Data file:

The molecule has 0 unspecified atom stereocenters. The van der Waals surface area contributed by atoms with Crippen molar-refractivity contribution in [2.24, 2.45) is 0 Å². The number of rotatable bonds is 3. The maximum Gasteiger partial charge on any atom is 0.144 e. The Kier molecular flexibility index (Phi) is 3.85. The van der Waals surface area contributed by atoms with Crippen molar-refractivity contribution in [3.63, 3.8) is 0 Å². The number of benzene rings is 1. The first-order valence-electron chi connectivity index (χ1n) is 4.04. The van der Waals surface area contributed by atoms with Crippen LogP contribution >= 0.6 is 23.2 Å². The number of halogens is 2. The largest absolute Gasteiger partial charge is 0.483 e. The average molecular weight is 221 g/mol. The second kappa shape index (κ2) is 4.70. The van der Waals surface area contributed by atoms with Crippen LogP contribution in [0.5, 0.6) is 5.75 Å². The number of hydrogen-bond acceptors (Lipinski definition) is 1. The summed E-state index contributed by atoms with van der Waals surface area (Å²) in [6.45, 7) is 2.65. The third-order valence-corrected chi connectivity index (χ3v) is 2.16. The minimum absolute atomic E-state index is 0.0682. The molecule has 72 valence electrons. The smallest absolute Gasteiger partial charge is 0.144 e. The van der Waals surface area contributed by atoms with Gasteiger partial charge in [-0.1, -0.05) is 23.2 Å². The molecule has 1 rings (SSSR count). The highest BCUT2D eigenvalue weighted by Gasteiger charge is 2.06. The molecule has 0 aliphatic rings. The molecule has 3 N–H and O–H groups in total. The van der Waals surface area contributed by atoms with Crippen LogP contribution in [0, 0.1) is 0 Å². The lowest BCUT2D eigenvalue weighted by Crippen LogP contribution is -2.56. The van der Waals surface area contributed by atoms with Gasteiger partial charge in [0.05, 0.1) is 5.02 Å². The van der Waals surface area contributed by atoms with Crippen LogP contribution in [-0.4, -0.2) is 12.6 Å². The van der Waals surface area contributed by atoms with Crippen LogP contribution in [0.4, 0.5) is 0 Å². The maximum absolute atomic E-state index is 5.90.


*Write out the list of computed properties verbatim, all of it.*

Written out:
The molecule has 0 unspecified atom stereocenters. The van der Waals surface area contributed by atoms with Crippen molar-refractivity contribution in [2.24, 2.45) is 0 Å². The number of rotatable bonds is 3. The maximum Gasteiger partial charge on any atom is 0.144 e. The Kier molecular flexibility index (Phi) is 3.85. The van der Waals surface area contributed by atoms with Crippen molar-refractivity contribution in [3.63, 3.8) is 0 Å². The number of benzene rings is 1. The first-order valence-electron chi connectivity index (χ1n) is 4.04. The van der Waals surface area contributed by atoms with Crippen LogP contribution >= 0.6 is 23.2 Å². The number of halogens is 2. The largest absolute Gasteiger partial charge is 0.483 e. The average molecular weight is 221 g/mol. The second kappa shape index (κ2) is 4.70. The van der Waals surface area contributed by atoms with Crippen LogP contribution in [0.5, 0.6) is 5.75 Å². The number of hydrogen-bond acceptors (Lipinski definition) is 1. The summed E-state index contributed by atoms with van der Waals surface area (Å²) in [6.45, 7) is 2.65. The third-order valence-corrected chi connectivity index (χ3v) is 2.16. The minimum absolute atomic E-state index is 0.0682. The molecule has 72 valence electrons. The smallest absolute Gasteiger partial charge is 0.144 e. The van der Waals surface area contributed by atoms with Gasteiger partial charge in [-0.1, -0.05) is 23.2 Å². The molecule has 1 rings (SSSR count). The highest BCUT2D eigenvalue weighted by Gasteiger charge is 2.06. The molecule has 0 aliphatic rings. The molecule has 3 N–H and O–H groups in total. The van der Waals surface area contributed by atoms with Crippen LogP contribution in [0, 0.1) is 0 Å². The lowest BCUT2D eigenvalue weighted by Crippen LogP contribution is -2.56. The van der Waals surface area contributed by atoms with Gasteiger partial charge in [0.05, 0.1) is 5.02 Å². The van der Waals surface area contributed by atoms with Crippen LogP contribution in [-0.4, -0.2) is 12.6 Å². The van der Waals surface area contributed by atoms with Crippen LogP contribution in [0.4, 0.5) is 0 Å². The maximum absolute atomic E-state index is 5.90.